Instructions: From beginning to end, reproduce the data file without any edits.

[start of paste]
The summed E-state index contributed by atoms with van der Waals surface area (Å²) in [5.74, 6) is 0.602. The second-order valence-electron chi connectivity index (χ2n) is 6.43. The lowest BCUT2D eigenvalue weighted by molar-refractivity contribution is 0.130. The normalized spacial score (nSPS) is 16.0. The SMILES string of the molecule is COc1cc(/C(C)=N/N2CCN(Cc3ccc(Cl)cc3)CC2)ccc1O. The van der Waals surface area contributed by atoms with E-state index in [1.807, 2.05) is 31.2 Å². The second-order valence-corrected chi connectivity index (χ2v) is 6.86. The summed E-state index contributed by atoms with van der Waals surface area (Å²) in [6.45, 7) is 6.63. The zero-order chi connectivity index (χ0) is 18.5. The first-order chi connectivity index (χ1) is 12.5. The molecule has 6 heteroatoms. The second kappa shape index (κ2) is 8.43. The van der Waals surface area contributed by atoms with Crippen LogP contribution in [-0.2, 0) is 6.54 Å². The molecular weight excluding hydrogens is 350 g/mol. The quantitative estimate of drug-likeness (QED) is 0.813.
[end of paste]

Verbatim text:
The summed E-state index contributed by atoms with van der Waals surface area (Å²) in [5.74, 6) is 0.602. The second-order valence-electron chi connectivity index (χ2n) is 6.43. The lowest BCUT2D eigenvalue weighted by molar-refractivity contribution is 0.130. The normalized spacial score (nSPS) is 16.0. The SMILES string of the molecule is COc1cc(/C(C)=N/N2CCN(Cc3ccc(Cl)cc3)CC2)ccc1O. The van der Waals surface area contributed by atoms with E-state index in [1.807, 2.05) is 31.2 Å². The second-order valence-corrected chi connectivity index (χ2v) is 6.86. The summed E-state index contributed by atoms with van der Waals surface area (Å²) in [6.45, 7) is 6.63. The zero-order chi connectivity index (χ0) is 18.5. The first-order chi connectivity index (χ1) is 12.5. The molecule has 6 heteroatoms. The second kappa shape index (κ2) is 8.43. The van der Waals surface area contributed by atoms with Crippen LogP contribution in [-0.2, 0) is 6.54 Å². The molecular weight excluding hydrogens is 350 g/mol. The quantitative estimate of drug-likeness (QED) is 0.813.